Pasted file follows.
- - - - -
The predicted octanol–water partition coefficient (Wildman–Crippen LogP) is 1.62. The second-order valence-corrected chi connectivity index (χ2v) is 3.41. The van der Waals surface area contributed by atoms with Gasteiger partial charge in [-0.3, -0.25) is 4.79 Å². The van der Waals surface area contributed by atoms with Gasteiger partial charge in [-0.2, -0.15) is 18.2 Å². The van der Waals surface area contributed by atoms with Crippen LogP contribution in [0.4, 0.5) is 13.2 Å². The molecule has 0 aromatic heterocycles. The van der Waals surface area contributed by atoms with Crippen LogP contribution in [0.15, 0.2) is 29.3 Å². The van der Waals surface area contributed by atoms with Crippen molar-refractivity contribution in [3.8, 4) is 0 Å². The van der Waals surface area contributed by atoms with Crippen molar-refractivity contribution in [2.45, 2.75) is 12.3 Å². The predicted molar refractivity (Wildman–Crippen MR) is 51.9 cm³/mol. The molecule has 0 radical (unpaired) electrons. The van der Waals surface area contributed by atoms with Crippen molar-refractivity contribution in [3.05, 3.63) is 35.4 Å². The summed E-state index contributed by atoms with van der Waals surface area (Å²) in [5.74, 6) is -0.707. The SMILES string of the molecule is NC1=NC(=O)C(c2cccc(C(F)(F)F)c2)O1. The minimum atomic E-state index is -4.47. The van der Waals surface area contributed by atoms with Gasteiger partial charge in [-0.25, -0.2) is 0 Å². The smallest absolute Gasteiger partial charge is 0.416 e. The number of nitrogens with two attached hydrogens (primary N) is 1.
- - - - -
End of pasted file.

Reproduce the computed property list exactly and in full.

The predicted octanol–water partition coefficient (Wildman–Crippen LogP) is 1.62. The second-order valence-corrected chi connectivity index (χ2v) is 3.41. The van der Waals surface area contributed by atoms with Gasteiger partial charge in [-0.3, -0.25) is 4.79 Å². The van der Waals surface area contributed by atoms with Gasteiger partial charge in [-0.2, -0.15) is 18.2 Å². The van der Waals surface area contributed by atoms with Crippen LogP contribution in [0.4, 0.5) is 13.2 Å². The molecule has 0 aromatic heterocycles. The van der Waals surface area contributed by atoms with Crippen LogP contribution in [0.15, 0.2) is 29.3 Å². The van der Waals surface area contributed by atoms with Crippen molar-refractivity contribution in [3.8, 4) is 0 Å². The van der Waals surface area contributed by atoms with Crippen molar-refractivity contribution in [2.45, 2.75) is 12.3 Å². The predicted molar refractivity (Wildman–Crippen MR) is 51.9 cm³/mol. The molecule has 0 radical (unpaired) electrons. The van der Waals surface area contributed by atoms with Crippen molar-refractivity contribution in [3.05, 3.63) is 35.4 Å². The summed E-state index contributed by atoms with van der Waals surface area (Å²) in [5.74, 6) is -0.707. The SMILES string of the molecule is NC1=NC(=O)C(c2cccc(C(F)(F)F)c2)O1. The minimum atomic E-state index is -4.47. The van der Waals surface area contributed by atoms with Gasteiger partial charge in [-0.25, -0.2) is 0 Å². The smallest absolute Gasteiger partial charge is 0.416 e. The number of nitrogens with two attached hydrogens (primary N) is 1.